Conversely, he tantalisingly hints at future events he tells the story as though it were a memoir, writing it from a possibly much older perspective but doesn't really break up his narrative to explain them, so the reader is constantly wondering in exactly what manner Severian's circumstances seem to have changed so much.

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It's definitely a fine way of hooking us in and certainly worked for me as I've already nearly finished book two, "Claw of the Conciliator". There is also a really bizarre dream sequence within a dream sequence, and while I love this sort of halucinatory writing I suppose it might be off-putting to some. Wolf is the sort of author who leaves the reader with a lot of work to do in deciphering meanings and motive.

There's a lot of obscure terminology here, although Wolf won't have you reaching for your dictionary as often as Vance might, and a great deal of latin. I am a little puzzled as to why he uses so many Latin terms, even though he includes an unnecessary appendix at the end of the novel explaining that the book is translated from a future manuscript in a language that he doesn't know??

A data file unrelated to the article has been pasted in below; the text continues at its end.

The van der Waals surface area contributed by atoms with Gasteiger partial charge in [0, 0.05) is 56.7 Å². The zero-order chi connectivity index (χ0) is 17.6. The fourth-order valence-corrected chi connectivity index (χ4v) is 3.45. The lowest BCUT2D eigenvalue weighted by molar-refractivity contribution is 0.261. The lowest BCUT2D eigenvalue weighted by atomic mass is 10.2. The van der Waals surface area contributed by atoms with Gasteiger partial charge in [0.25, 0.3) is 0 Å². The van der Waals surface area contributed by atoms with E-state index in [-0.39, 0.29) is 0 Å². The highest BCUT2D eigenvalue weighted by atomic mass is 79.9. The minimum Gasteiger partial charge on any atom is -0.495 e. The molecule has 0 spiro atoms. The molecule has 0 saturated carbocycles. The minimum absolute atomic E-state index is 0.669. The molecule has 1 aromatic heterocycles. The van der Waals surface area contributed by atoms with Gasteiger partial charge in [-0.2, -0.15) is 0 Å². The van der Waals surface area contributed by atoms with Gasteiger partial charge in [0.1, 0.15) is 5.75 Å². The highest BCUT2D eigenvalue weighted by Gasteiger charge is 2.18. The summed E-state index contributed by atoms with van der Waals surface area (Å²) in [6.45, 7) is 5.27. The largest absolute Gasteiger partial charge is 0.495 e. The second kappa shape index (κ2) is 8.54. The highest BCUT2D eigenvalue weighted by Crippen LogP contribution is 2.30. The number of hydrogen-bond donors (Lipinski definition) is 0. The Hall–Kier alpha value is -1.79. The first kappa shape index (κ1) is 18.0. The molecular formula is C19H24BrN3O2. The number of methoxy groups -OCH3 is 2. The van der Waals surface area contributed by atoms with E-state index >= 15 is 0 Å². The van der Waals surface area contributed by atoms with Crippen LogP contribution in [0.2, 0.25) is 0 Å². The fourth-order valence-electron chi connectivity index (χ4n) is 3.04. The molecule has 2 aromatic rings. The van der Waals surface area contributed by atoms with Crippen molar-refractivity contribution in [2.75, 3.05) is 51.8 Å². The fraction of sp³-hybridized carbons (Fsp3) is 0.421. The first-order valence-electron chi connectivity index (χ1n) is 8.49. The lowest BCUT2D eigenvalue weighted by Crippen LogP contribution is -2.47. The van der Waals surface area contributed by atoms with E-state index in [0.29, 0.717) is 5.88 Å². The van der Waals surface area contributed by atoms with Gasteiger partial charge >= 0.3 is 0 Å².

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Well, I often have a beef with authors notes and appendices and some things are better left mysterious; I dont object to the use of Latin so much as feel that were it a choice between making up new words and including an appendix that amounts to a metafictional disclaimer, I'd have preferred the former.

It's hard to say whether books like this fit more easily into the fantasy or science fiction genre. I know that many readers, even those who enjoy both, like to keep them as far away from one another in writing as possible, but I've always enjoyed these sorts of hybrids and felt that paths of technological change aren't simply arrows shooting for the sun. I recommend "Shadow of the Torturer" to those who hunger for modern fantastic literature with philosophical content, strong and occasionally macabre atmosphere and really excellent, sometimes beautiful writing that even the lack of eloquence which Severian professes can't subdue.

I've discovered a new writer to be excited about; let's hope the rest of the series holds up as well as this one. I read it first back in the '70s and found that I have very little memory of it. Possibly it was at a time when things were a bit stressful Anyway, I decided to reread it.

  • Histórias da Avozinha [Annotated] (Portuguese Edition).